My first day at the Louvre, of what will hopefully be many, I stood in front of a reliquary bust of St. Constance in the Italian sculpture section.
The look of the figure attracted me first, but it was the description translated into English that held my attention:
“[O]ne of the 11,000 virgin martyrs, companions of St. Ursula.”
Now the idea of a virgin martyr didn’t shock me. Growing up Catholic, I have read about the lives of more than a few. But the number 11,000 was a couple orders of magnitude higher than I would expect to be martyred in a single episode.
Page 1 of my Google search results substantiated my numerical suspicions. The Wikipedia page for St. Ursula suggests ways the figure might have been misconstrued in Latin. However, despite evidence of artificial inflation, the legend of St. Ursula and her 11,000 companions remains.
By the time I was standing in front of the bust of St. Constance contemplating the ranks of her martyrdom, it was late in the afternoon, and I had made peace with the sock gathered around my midfoot in my right shoe.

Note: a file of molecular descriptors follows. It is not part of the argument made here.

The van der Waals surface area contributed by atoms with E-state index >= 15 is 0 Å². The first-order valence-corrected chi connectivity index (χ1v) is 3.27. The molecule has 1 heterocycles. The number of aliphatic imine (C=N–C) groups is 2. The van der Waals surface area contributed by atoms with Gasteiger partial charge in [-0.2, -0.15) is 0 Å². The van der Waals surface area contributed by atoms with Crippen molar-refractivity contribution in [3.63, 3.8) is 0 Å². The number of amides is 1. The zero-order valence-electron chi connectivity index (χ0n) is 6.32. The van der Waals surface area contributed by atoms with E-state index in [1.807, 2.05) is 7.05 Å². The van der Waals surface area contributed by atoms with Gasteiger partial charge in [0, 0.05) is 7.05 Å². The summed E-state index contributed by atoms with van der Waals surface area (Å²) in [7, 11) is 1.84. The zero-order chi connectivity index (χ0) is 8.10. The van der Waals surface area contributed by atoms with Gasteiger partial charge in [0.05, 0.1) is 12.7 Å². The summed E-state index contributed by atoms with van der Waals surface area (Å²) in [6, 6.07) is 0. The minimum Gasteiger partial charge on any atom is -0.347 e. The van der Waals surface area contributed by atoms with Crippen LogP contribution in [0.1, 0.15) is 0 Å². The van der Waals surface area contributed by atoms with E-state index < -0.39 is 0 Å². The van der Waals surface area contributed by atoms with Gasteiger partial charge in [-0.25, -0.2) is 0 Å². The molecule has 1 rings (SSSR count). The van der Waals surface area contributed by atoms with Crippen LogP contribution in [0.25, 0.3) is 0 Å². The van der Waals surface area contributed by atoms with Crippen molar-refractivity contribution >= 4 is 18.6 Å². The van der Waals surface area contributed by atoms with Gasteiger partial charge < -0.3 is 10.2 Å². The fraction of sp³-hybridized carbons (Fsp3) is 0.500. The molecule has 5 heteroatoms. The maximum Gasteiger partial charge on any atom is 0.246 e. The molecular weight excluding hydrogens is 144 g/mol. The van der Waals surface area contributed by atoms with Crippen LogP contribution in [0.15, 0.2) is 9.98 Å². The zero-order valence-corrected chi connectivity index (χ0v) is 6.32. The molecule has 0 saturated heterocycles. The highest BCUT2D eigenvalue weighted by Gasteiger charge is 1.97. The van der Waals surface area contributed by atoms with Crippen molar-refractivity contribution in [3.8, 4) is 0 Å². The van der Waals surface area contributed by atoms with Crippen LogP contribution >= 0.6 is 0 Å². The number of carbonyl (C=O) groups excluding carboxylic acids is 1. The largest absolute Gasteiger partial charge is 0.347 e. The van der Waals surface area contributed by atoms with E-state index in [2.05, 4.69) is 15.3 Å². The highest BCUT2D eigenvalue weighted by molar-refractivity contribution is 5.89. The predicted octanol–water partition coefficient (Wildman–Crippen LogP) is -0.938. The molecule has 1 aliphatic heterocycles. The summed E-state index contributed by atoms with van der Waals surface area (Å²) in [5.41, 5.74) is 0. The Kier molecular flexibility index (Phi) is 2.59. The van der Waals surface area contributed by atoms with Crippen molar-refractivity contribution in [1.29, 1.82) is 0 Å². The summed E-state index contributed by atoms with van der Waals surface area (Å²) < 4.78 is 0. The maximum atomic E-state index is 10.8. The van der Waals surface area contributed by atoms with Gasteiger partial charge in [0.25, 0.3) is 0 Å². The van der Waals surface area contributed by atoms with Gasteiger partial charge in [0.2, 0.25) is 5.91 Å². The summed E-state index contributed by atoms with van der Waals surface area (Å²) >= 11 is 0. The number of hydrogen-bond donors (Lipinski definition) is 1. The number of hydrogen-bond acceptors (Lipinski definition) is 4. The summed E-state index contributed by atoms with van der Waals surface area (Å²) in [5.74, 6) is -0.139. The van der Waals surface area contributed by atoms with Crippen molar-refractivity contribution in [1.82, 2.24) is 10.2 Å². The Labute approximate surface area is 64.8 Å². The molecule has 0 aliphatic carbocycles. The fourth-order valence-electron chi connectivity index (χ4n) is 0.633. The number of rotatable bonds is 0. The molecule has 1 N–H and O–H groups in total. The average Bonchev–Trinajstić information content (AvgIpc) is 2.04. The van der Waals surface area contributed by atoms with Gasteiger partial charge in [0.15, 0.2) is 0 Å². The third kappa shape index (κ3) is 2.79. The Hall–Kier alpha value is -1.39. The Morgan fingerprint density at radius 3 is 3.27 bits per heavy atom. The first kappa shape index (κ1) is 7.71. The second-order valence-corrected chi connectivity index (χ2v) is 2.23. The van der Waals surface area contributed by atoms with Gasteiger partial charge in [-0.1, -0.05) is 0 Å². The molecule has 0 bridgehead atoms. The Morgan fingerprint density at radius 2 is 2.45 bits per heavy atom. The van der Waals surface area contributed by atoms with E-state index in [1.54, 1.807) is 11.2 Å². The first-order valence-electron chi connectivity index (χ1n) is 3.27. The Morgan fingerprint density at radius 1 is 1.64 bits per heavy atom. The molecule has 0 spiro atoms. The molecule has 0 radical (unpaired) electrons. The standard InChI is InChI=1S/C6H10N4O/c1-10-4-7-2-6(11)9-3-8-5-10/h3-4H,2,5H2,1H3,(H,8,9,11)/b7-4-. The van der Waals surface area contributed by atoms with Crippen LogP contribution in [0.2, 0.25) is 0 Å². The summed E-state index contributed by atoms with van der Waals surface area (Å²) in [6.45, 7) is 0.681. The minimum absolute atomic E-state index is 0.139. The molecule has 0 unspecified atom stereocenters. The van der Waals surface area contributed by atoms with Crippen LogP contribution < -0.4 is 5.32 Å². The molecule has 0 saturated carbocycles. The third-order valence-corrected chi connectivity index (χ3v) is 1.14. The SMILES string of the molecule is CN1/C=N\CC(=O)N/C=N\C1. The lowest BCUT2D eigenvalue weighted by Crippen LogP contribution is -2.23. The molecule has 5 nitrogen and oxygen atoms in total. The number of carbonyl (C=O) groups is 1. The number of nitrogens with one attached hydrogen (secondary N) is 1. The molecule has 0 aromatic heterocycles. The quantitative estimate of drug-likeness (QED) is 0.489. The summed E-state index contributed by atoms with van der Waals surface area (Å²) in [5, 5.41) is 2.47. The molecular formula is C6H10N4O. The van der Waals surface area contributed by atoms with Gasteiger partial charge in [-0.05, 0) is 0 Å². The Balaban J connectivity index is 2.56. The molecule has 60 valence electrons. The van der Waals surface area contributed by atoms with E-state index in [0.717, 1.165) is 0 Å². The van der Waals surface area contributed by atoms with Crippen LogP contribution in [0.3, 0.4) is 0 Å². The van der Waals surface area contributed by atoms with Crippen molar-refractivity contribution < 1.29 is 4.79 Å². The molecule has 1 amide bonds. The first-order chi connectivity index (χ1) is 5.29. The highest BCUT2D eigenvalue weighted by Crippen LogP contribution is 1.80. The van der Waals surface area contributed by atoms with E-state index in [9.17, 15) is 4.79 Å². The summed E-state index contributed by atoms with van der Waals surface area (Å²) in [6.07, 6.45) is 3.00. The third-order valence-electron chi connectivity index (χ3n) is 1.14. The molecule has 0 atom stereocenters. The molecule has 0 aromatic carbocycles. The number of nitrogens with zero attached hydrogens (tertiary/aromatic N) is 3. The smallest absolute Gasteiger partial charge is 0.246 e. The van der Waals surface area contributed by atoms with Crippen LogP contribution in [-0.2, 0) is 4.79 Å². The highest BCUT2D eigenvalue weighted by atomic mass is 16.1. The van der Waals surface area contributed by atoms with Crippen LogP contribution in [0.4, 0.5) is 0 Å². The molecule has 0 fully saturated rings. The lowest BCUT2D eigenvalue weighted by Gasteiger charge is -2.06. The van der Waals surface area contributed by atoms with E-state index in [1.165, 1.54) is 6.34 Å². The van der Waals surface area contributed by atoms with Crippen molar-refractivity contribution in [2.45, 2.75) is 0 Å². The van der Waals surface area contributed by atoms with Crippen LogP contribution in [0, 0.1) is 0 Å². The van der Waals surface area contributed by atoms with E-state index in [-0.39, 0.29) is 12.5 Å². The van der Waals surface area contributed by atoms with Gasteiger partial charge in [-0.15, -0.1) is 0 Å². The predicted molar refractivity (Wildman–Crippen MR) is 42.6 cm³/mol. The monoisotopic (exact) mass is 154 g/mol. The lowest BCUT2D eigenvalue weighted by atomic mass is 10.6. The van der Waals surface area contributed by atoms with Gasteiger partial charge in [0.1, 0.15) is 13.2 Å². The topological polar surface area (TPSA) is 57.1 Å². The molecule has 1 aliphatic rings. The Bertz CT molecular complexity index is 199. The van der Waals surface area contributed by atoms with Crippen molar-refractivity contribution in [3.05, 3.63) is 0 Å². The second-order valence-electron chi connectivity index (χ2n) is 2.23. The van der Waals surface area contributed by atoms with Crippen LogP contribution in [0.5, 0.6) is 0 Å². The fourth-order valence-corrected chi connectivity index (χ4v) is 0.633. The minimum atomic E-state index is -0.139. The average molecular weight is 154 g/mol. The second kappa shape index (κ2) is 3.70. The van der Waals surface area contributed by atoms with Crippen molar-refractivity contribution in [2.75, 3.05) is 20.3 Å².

Earlier in the day, I had not been so tranquil. My first hour walking around Paris Saturday morning was spent reaching down into my shoe tugging at the sock so it would come up around my heel. I tried folding the little bit of extra material on the end of the sock around my ankle but nothing helped.
That sock wanted to be inside my shoe. So eventually I just left it in there–swapping the repetition of the heel slip for the steady discomfort of the midfoot bulge. Letting go of the struggle turned out to be the remedy. Rather than waiting for the sock to slip, I let it stay there and teach me its lessons:
- Don’t trust a new sock with a long day’s journey.
- Find a way to sit (or in this case stand) with discomfort.
- Even an expensive sock can let you down.
I returned to the Louvre two days later and visited St. Constance again. She looked the same as did her story. But my interpretation of it had changed…as had my socks.